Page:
What are Roman Jakobson's main points in "From Linguistics to Poetics"?

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Karen P.L. Hardison | College Teacher | eNotes Employee

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Some of Jakobson's main points about the appropriateness of a linguistic approach of study to poetics are that (1) poetics deals with poetry's verbal structure, not to be confused with the structure of poetry, while linguists is the science of verbal structure, which therefore subsumes poetics; (2) subjective opinion on content, referred to as literary criticism, cannot take the place of objective analysis of verbal and verbal art; (3) literary analysis and linguistic study consist of the two areas of problems, those being synchrony (present incorporation of options) and diachrony (historic development of options); (4) linguistics encompasses the primary focus of ideation but also attends the secondary factor of emotiveness, which is a primary factor in poetics; (5) in linguistic science, language must be investigated in all varieties of its function in order to provide a concise survey of factors in each speech event, and poetics is one of its functions that requires a concise survey of factors; (6) the emotive function of the Addresser is an integral part of linguistic study that is wrongly overlooked by an exclusive emphasis on the cognitive function of the Addresser, and emotiveness is a function of the Addresser in poetics.

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Noelle Thompson | High School Teacher | eNotes Employee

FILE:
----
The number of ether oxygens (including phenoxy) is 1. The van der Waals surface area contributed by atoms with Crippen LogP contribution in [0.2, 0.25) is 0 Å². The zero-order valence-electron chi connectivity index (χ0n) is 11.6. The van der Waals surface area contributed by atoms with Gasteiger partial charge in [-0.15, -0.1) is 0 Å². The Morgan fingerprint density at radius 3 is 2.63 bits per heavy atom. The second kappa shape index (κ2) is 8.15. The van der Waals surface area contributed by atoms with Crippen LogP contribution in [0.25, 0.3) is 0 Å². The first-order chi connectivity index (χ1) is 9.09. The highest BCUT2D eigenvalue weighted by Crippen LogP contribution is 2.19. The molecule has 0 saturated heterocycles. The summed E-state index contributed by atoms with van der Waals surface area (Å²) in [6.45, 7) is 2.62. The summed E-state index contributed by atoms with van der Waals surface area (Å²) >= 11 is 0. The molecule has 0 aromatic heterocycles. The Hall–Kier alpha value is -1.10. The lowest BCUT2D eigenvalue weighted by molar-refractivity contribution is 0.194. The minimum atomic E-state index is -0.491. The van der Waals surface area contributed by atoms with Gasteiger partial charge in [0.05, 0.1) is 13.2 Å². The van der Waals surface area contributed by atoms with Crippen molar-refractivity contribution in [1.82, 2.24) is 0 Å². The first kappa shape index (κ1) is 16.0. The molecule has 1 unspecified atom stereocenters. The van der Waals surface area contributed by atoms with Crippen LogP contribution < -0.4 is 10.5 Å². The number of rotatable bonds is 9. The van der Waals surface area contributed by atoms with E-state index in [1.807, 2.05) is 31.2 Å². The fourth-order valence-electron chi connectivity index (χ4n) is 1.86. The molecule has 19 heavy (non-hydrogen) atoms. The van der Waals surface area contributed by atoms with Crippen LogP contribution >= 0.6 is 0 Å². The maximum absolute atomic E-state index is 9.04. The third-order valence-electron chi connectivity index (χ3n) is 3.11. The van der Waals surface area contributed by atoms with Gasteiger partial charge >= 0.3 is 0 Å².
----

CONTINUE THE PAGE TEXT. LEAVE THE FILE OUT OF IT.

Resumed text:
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In short, Jakobson is attempting to show how a linguistic expert should study poetics. 

Poetics, of course, is about verbage and not about the rhyme scheme or makeup of poetic lines.  Linguistics, of course, is the science behind that verbage, so poetics and linguistics merge in this way.  Further, because linguistics is truly a science of words, literary criticism (or the judgement of a piece of literature as "good" or "bad") has no power here.  Instead, what is preferred is objective analysis, not opinion due to the depth of components. 

Jakobson delves deeper into linguistics in this text than I have seen in any of his other works.  There are further points Jakobson makes in his text, specifically about "synchrony and diachrony" as well as "ideation and emotiveness" and the survey of language in question.  In short, it is a perfect read for a person who wants to be well versed in the science of linguistics.

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